"[the government's] approach carries significant risks. Competition and patient choice are both currently weak, and it is not known how much of either is needed to encourage providers towards better performance."and that
"PCT commissioning is also weak and GP commissioning consortia are likely to take several years to develop adequate skills for the job."This is damning, they are saying that these plans are not based on good foundations. Further they report:
"The reforms are substantial and will require significant management expertise to implement smoothly. They will occur at the same time as the NHS faces financial challenge, management capacity is being slashed and arms-length bodies are merged or abolished. A real concern is whether this level of reform can be implemented without risk of major failure."Finally this statement is significant:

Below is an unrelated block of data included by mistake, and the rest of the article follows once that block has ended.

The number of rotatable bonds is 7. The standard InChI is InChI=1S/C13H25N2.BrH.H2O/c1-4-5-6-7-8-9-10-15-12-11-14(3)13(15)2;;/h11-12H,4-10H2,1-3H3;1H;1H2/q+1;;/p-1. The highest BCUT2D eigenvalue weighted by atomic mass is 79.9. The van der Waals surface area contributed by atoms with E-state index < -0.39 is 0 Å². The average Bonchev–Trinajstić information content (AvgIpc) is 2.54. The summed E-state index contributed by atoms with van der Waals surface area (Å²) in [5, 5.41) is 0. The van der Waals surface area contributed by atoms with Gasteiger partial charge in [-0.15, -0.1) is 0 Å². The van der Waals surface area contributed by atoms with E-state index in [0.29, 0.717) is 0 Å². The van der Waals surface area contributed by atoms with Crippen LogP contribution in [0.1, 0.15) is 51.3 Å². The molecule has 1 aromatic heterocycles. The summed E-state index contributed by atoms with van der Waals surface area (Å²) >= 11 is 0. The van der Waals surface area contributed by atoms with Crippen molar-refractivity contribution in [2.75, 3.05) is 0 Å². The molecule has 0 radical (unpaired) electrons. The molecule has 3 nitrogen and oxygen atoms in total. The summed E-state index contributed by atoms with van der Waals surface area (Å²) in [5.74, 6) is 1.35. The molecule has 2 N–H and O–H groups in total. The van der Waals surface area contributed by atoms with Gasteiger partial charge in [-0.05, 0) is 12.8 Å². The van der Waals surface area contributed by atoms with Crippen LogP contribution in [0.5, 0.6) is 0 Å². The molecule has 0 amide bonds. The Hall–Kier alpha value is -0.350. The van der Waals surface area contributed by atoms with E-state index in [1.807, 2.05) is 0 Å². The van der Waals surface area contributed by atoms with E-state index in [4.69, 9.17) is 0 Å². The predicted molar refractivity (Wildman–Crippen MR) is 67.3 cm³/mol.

"The move to outcome targets rather than process targets is welcome. But given that waiting for care is such a key part of patient experience on which the NHS is judged by the public, and the miserable history of long waiting times in the NHS in the past, waiting times should remain firm targets."Lengthening waiting lists is a key policy of Lansley's to move people over to private care or to persuade people to contribute co-pay. There is a proverbial cat in hell's chance of Lansley ever agreeing to reinstating the 18 week referral to treatment target even though this target is extremely popular with patients.